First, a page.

None of this information is provided by the Complainant in this case apart from a copy of the Respondent's web page which appears at the domain name < ranger-garageequipment.com> and which is not formally annexed to or further described in the Complaint. The Panel notes that this domain name differs from the Disputed Domain Name by the inclusion of a hyphen which suggests that the Respondent may not only own the Disputed Domain Name, but also possibly the domain name <ranger-garageequipment.com>.
In any event, in these circumstances the Panel considers that the Complainant has not met the burden upon it of even making out a prima facie case in relation to this element of the Complainant. This is so even though the Respondent has failed to respond to the Complaint and falls into a very small minority of cases in which there is simply insufficient information before the Panel to allow it reasonably to conclude that the Complainant has established its prima facie case.
For this reason the Complainant does not succeed in relation to the second element of the Policy and accordingly the Complaint must fail.
Although it is unnecessary in this event for the Panel to consider the third element of the Policy for the sake of completeness the Panel notes that there is also insufficient information provided in the Complaint to support the Complainant's case under this element of the Policy.
Firstly, the Complainant submits that the Respondent acquired the Disputed Domain Name for the purposes of selling it to the Complainant and that this belief is based in part upon the Respondent's refusal to transfer the Disputed Domain Name to the Complainant, however no details of the Complainant's attempt to request the Disputed Domain Name from the Respondent are provided in the Complaint and no other circumstances or facts are submitted in support of this allegation.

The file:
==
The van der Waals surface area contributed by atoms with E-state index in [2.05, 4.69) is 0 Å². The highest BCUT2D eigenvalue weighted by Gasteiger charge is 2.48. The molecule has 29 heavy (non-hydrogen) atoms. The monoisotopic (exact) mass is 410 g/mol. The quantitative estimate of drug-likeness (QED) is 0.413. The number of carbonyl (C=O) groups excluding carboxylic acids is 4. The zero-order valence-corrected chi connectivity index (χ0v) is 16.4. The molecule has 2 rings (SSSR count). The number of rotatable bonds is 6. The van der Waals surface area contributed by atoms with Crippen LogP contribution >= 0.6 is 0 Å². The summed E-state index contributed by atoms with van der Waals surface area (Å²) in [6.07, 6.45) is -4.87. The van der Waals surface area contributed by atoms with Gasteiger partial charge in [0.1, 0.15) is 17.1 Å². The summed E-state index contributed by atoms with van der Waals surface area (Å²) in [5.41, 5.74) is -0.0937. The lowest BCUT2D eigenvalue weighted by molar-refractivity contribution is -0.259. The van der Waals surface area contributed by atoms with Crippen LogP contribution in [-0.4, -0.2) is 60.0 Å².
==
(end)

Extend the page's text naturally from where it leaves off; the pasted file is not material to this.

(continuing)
Secondly, the Complainant submits that the Respondent is intentionally trying to attract Internet users to its website by creating confusion as to the Complainant's association or affiliation with the Complainant. Again, no supporting evidence is provided in the Complaint. Simply based upon the description of the Complainant's goods in its trade mark registration compared with the description of the Respondent's business in the copy of its home page as submitted in the Complaint, it appears to the Panel that the parties are not in competition and operate in quite different spheres of activity - the manufacture of automobile lifts and pipe bending machines, presumably mainly in the United States compared with the provision of standard equipment for vehicle garages in the United Kingdom. Accordingly, there is very little if no potential for confusion and certainly insufficient evidence for the Panel to infer intent to confuse.
Neither is there other evidence to support both registration and use in bad faith which would otherwise be required under this element.
For all the foregoing reasons, the Complaint is denied.
Dated: November 22, 2009